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  1. And why did Kapoor have to specify that the eggs were transmitted via a kiss? Not possibly taking a drink out of the same glass or something? Max siding with the DAWN program was a delightful bit of hypocrisy considering his previous stance on any screens being allowed to taint patient interactions. (But if the inventors of that program have invented language recognition/translation software sensitive enough that the Hungarian woman could have a coherent conversation with it regarding her symptoms and treatment, they don't need to dabble in the medical field, they could make a fortune off that aspect alone.) ~ So the takeaway here is, Max has finally and completely burned through New Amsterdam's budget, there isn't one item that could be feasibly be trimmed from any department, various doctors are going to be schlepping around to other facilities (are they going to get any additional compensation for the extra trouble, and/or time away from their families?) to just cover the current shortfalls, and any future bright ideas/programs being implemented are going to require another program of equal cost being cancelled. Yep, I bet we're absolutely going to see that happening! [/s] (The lend-a-specialist notion itself might make for some interesting storylines, one of the main cast being split from the show proper for an episode to treat several patients at another random hospital.)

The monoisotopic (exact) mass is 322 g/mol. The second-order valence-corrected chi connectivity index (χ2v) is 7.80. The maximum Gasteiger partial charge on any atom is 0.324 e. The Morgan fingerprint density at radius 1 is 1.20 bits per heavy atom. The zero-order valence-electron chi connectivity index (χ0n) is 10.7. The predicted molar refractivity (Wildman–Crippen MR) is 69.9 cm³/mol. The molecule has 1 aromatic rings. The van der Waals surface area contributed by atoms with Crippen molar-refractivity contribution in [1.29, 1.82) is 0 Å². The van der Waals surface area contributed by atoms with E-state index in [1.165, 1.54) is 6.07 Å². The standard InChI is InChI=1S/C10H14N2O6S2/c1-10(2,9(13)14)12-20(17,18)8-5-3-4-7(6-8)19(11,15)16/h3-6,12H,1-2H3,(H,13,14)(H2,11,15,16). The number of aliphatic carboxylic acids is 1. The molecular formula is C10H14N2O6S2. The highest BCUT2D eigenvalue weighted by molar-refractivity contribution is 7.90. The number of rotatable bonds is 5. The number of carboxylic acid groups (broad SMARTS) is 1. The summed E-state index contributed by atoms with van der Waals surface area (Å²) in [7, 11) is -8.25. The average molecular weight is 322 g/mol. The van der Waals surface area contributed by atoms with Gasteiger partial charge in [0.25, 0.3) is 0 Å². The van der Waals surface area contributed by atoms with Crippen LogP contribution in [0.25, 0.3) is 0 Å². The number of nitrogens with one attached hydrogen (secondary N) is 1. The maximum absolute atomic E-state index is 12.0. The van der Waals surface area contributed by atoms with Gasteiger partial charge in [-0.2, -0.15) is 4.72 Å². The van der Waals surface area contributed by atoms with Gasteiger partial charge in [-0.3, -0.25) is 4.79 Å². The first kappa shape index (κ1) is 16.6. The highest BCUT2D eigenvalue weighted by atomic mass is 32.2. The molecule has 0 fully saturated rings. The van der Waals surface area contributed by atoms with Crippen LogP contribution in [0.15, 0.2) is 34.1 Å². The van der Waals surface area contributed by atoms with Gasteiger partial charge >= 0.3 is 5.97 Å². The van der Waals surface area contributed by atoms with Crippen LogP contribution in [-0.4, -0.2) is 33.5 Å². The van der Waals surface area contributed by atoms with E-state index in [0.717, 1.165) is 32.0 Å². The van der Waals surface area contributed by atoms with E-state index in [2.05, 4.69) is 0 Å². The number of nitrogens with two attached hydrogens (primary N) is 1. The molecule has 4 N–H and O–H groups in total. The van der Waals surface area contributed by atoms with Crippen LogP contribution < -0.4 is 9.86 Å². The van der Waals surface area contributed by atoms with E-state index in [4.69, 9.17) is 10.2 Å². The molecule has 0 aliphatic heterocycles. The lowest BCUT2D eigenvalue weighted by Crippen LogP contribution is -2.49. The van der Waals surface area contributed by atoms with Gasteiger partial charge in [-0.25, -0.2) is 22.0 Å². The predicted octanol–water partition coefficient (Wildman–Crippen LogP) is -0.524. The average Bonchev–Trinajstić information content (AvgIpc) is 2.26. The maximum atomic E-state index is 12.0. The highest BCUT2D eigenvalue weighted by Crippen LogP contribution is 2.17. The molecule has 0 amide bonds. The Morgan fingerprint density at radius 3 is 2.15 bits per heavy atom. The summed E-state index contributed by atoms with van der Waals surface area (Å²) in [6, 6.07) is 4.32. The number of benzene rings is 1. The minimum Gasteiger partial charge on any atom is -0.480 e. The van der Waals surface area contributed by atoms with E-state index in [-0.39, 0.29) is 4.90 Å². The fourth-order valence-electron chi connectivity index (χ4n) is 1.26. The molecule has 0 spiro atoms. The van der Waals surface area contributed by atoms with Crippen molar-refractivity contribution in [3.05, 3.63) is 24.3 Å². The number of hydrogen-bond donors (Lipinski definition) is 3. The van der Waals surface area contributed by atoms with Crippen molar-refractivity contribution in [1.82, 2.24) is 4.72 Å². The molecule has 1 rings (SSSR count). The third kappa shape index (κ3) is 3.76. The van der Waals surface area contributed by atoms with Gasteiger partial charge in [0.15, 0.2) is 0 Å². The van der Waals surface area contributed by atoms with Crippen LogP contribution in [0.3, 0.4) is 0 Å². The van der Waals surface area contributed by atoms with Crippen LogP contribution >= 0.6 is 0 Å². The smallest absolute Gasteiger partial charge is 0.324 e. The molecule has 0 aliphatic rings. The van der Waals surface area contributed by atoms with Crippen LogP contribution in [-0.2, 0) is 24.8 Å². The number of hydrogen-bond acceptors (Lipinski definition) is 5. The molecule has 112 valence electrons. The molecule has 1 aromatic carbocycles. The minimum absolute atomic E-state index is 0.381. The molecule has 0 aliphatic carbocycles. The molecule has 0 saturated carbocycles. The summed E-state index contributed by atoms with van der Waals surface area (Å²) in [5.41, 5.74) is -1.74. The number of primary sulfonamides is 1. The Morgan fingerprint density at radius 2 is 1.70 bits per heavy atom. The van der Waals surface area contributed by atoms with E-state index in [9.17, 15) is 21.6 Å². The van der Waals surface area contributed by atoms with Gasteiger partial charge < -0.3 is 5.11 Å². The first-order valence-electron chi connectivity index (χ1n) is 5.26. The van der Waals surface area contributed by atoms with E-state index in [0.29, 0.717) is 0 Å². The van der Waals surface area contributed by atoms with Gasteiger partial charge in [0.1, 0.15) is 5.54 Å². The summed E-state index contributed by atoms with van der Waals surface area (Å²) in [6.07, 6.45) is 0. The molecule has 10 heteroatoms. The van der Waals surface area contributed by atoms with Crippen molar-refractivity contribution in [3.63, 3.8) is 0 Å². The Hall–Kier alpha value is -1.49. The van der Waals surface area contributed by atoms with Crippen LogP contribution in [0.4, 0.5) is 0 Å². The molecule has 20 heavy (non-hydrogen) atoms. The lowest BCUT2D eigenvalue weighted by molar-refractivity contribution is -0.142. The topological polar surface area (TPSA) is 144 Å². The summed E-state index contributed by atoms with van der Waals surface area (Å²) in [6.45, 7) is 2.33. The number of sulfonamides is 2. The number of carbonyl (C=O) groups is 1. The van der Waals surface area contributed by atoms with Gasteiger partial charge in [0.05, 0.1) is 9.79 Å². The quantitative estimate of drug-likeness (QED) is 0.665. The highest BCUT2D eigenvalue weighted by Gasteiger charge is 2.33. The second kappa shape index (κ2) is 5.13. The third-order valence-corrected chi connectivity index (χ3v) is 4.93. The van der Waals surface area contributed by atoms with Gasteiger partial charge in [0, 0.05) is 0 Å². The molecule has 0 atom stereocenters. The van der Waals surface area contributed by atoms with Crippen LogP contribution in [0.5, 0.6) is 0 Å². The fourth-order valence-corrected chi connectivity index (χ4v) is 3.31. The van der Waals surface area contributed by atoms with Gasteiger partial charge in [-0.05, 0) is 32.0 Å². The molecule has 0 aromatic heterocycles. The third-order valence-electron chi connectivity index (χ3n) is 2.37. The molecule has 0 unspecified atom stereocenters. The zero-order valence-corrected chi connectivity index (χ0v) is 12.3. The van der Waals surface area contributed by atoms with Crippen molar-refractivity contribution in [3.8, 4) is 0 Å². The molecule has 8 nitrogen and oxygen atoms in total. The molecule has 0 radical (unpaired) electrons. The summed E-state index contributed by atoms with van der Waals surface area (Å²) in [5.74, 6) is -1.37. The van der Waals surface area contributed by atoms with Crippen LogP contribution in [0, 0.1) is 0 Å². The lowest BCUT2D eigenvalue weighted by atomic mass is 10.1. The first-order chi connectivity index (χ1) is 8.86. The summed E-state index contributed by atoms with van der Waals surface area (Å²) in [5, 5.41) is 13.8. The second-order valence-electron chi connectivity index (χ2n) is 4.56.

2. Agreed with most on the unreality and disregard for logistics concerning the main plot, but I had to laugh when Max went blazing into the meeting to complain about New Amsterdam getting patients dumped on them, only to find that NA dumps patients too. If Board Woman dropped that little tidbit on purpose because she wanted him out of her hair for five minutes, it was a genius move on her part, and it would add needed depth to her character if she's capable of deliberately distracting him like that. I don't know why we got another plotline of her regretting that she agreed to move in as he tapdances merrily over her boundaries and wishes. It came off precisely the way it did in the previous episode, and were I her, I'd be extremely wary that the lesson doesn't seem to be sticking.
  3. Yep, classic Nataloon. The woman can't be trusted to make her husband's medical decisions, but can be trusted alone with his unconscious body. Brilliant. Whether Marcel planned for the husband to die or simply believed it was unethical for him to interfere with the wife's decision, I think she could have 'lived with' his way a little easier. Speaking of hypocrisy, I can't fathom how all this didn't open Halstead's eyes to the potential problems of the injection site in the first place. He only found out that Jessy Schram was a surgeon after coincidentally running into her in her professional capacity. Does he really think none of the other patients there could possibly have roles involving someone else's lives in their hands? And now he's taking it to another level by getting involved with her when she hasn't even begun her recovery.